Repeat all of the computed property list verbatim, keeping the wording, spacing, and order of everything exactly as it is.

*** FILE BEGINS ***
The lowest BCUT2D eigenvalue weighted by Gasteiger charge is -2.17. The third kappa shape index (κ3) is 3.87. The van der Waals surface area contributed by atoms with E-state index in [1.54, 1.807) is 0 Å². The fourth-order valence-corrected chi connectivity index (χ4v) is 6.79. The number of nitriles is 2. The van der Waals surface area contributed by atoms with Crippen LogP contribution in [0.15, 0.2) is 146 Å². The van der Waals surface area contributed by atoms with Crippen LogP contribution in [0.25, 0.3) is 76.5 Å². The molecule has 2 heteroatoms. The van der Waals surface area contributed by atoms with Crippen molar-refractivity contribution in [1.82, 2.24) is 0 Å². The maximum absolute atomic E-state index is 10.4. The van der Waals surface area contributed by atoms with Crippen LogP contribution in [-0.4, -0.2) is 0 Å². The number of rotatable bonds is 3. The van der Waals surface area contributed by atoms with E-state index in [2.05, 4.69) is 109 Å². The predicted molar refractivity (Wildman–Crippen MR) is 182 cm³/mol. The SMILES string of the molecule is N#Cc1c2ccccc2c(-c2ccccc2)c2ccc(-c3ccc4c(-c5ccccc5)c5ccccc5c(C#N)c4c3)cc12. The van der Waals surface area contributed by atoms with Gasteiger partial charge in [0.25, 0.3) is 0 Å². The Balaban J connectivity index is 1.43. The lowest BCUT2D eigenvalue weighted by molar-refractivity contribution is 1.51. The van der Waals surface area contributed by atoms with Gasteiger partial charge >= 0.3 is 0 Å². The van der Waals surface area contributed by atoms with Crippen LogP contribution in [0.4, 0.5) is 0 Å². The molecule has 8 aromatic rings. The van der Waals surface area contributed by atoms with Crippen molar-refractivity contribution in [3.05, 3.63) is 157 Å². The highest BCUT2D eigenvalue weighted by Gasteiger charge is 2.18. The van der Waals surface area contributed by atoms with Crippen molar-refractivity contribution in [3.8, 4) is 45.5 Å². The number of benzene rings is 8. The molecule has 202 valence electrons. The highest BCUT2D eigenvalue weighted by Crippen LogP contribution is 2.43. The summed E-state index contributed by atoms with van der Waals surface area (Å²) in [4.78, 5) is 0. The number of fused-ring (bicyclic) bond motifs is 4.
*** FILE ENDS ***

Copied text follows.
The lowest BCUT2D eigenvalue weighted by Gasteiger charge is -2.17. The third kappa shape index (κ3) is 3.87. The van der Waals surface area contributed by atoms with E-state index in [1.54, 1.807) is 0 Å². The fourth-order valence-corrected chi connectivity index (χ4v) is 6.79. The number of nitriles is 2. The van der Waals surface area contributed by atoms with Crippen LogP contribution in [0.15, 0.2) is 146 Å². The van der Waals surface area contributed by atoms with Crippen LogP contribution in [0.25, 0.3) is 76.5 Å². The molecule has 2 heteroatoms. The van der Waals surface area contributed by atoms with Crippen molar-refractivity contribution in [1.82, 2.24) is 0 Å². The maximum absolute atomic E-state index is 10.4. The van der Waals surface area contributed by atoms with Crippen LogP contribution in [-0.4, -0.2) is 0 Å². The number of rotatable bonds is 3. The van der Waals surface area contributed by atoms with E-state index in [2.05, 4.69) is 109 Å². The predicted molar refractivity (Wildman–Crippen MR) is 182 cm³/mol. The SMILES string of the molecule is N#Cc1c2ccccc2c(-c2ccccc2)c2ccc(-c3ccc4c(-c5ccccc5)c5ccccc5c(C#N)c4c3)cc12. The van der Waals surface area contributed by atoms with Gasteiger partial charge in [0.25, 0.3) is 0 Å². The Balaban J connectivity index is 1.43. The lowest BCUT2D eigenvalue weighted by molar-refractivity contribution is 1.51. The van der Waals surface area contributed by atoms with Gasteiger partial charge >= 0.3 is 0 Å². The van der Waals surface area contributed by atoms with Crippen LogP contribution in [0.4, 0.5) is 0 Å². The molecule has 8 aromatic rings. The van der Waals surface area contributed by atoms with Crippen molar-refractivity contribution in [3.05, 3.63) is 157 Å². The highest BCUT2D eigenvalue weighted by Gasteiger charge is 2.18. The van der Waals surface area contributed by atoms with Crippen molar-refractivity contribution in [3.8, 4) is 45.5 Å². The number of benzene rings is 8. The molecule has 202 valence electrons. The highest BCUT2D eigenvalue weighted by Crippen LogP contribution is 2.43. The summed E-state index contributed by atoms with van der Waals surface area (Å²) in [4.78, 5) is 0. The number of fused-ring (bicyclic) bond motifs is 4.